Businessman Gagik Tsarukian expressed readiness to run for president on Thursday ahead of a landmark anti-government demonstration that will be held by his Prosperous Armenia Party (BHK) and two established opposition groups.
“I have four or five candidates on my mind for a presidential election, who are decent persons and can put the country on the path of development and settle issues,” Tsarukian told journalists. “But if my political partners and the public nominate one of them, then I will be ready to support and stand by him.”
“And if my political partners and the public decide that they need me and my candidacy at that difficult moment, then I will be ready for that as well,” he said.
Tsarukian, who is one of Armenia’s richest men, did not specify whether he is prepared to run in a regular or pre-term presidential election. He declared instead that he will swiftly improve the situation in the country if elected president.
“Within several months pressing problems would be solved and the country would be put on the right path and basis … In all areas people would feel that in their day-to-day life and work,” he said at a joint news conference with Thomas Bach, the visiting president of the International Olympic Committee (IOC).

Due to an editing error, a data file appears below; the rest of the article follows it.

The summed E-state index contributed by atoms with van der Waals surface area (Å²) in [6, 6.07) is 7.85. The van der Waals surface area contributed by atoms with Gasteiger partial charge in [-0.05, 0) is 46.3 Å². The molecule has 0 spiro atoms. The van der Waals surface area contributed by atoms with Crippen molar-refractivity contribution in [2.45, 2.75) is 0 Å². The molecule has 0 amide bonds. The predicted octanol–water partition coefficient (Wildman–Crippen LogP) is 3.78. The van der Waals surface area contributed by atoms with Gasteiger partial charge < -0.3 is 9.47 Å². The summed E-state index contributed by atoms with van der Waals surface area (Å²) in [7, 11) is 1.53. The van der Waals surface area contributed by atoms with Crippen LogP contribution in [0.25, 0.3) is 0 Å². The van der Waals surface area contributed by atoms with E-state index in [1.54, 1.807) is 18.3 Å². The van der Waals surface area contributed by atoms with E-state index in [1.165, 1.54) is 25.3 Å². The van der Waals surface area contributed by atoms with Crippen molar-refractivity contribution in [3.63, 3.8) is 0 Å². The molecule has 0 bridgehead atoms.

The BHK leader, who also heads Armenia’s National Olympic Committee, spoke the day before an unprecedented rally in Yerevan organized by his party, the Armenian National Congress (HAK) and the Zharangutyun party. The three parties have called for regime change during smaller rallies held across the country in the past two weeks. But they have so far stopped short of jointly demanding the conduct of a fresh presidential ballot.
Under the Armenian constitution, Sarkisian is to complete his second and final five-year term in 2018. The opposition trio claims that he is keen to stay in power in another capacity after that.
Tsarukian on Friday confirmed that he will attend and speak at Friday’s rally to be held in Yerevan’s Liberty Square. HAK leader Levon Ter-Petrosian and Zharangutyun’s Raffi Hovannisian will also address it.
Hovannisian was Sarkisian’s main challenger in Armenia’s last presidential election held in February 2013. He refused to concede defeat, alleging widespread fraud.
Tsarukian was widely expected to be the main opposition candidate in that ballot until he unexpectedly dropped out of the race in December 2012. Observers attributed the move to strong pressure from Sarkisian.
The BHK, which is regarded by some analysts as former President Robert Kocharian’s support base, pulled out of Armenia’s governing coalition earlier in 2012. Tsarukian’s party controls 36 seats in the 131-member National Assembly, making it the second largest parliamentary force.
Meanwhile, President Sarkisian’s Republican Party of Armenia (HHK) downplayed Tsarukian’s apparent presidential ambitions. Vahram Baghdasarian, the HHK’s parliamentary leader, stressed that the tycoon reputedly close to Kocharian did not explicitly call for a snap presidential vote.
“Who bans Gagik Tsarukian or any other citizen from running [for president?]” Baghdasarian told RFE/RL’s Armenian service. “You, me and others too can run. I don’t think that Gagik Tsarukian referred to pre-term elections.”